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Review: A MIDSUMMER NIGHT'S DREAM IN HARLEM Shakes Up Shakespeare at Pittsburgh Public Theater

Review: A MIDSUMMER NIGHT'S DREAM IN HARLEM Shakes Up Shakespeare at Pittsburgh Public Theater

Justin Emeka's magical reimagining runs through February 19

Shortly after seeing the opening night of Justin Emeka's A Midsummer Night's Dream in Harlem, which he adapted and directed, I encountered some spirited online discourse on representation in theatre. One passionate commentator suggested that the show should not need, nor receive, the "In Harlem" tagline, and that modern audiences should simply accept, even welcome, that this is just a clever, culturally relevant, black, queer and stylish as hell production of Shakespeare. I get what they're saying. I even support it, in theory, but I don't think Emeka wants that sort of reaction.

The Harlem of the title is a very conscious choice. "Athens is Harlem, and Harlem is Athens," the whole cast chants at the start of the play. The Elizabethans were intentionally fuzzy on past, present and future time-space, thus, Athens of Ancient Greece became an outside-of-time location sharing characteristics of Ancient Greece and Early Modern England equally. As all aspects of the Renaissance western world flowed through the nexus of Athens, so too could one claim that Harlem is the nexus of the Black diaspora in the west. Emeka's production and adaptation certainly suggest this, weaving cultural elements from ancient religion up to modern streetwear, America, Haiti, Jamaica and continental Africa, into his Harlem-based universe.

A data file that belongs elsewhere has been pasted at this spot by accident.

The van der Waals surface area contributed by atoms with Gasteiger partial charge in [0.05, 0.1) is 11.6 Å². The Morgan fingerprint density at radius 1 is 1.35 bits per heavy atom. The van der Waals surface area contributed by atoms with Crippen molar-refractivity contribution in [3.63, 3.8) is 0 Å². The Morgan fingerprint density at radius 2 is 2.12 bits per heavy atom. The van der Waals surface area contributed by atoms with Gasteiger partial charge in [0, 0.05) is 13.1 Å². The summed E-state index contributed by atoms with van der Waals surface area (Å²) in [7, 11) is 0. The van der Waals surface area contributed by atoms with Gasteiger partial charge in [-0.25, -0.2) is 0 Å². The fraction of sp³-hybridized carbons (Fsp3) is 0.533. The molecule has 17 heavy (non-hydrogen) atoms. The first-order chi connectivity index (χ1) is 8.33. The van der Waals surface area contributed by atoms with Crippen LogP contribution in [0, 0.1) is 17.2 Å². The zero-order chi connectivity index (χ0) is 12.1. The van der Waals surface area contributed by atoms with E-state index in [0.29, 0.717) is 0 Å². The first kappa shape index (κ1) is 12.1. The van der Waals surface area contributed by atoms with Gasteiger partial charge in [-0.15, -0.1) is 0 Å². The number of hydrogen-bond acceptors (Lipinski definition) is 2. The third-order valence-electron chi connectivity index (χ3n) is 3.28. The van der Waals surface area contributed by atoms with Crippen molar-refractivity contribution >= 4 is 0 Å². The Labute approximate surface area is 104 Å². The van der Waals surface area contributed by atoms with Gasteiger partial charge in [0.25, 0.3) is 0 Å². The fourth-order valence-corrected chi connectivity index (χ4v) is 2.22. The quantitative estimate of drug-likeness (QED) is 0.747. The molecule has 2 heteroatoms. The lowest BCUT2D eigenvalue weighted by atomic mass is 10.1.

Right from the start, we are in a world of many worlds: Theseus doubles Oberon as usual (played with a mix of gravitas and almost laughing madness by Keith Lee Grant), but Oberon is in flowing robes that suggest an ancient land, while Theseus wears a snappy white zoot suit. He presides over the familiar betrothal trial scene, but almost immediately there's a change for the better: Lysander is now Lysandra (Amara Granderson), reimagined as a militant lesbian. Though the script is barely changed and homophobia never overtly mentioned, it makes sense as an immediate justification for why THIS romance would be controversial enough to be brought before the magistrate. Saige Smith, Pittsburgh theatre's good luck charm for the past year or so, meshes wonderfully as Hermia with Granderson, giving the character a bubbly attitude and slight southern drawl to bring out the princess vibes against Granderson's rougher swagger. Their romantic frenemies get less nuanced material but most of the comic relief: Brenden Peifer struts and swaggers admirably as the hyper-fashionable Demetrius, and June Alvida Almonte gets enormous laughs as the passionate, guileless and deeply horny Helena. The comic highlight of the entire evening is when Granderson and Peifer both get dosed with love potion; not only does this switch their romantic inclinations, it transforms them into rubber-limbed, perpetually dancing cartoon characters. They both go for broke with the ridiculous aspects of their characters, and it pays off. Amara Granderson's tough, masc affect completely vanishes into the hyperactive horndog who twerks, does the Ed Grimley dance and at one point Naruto-runs across the stage.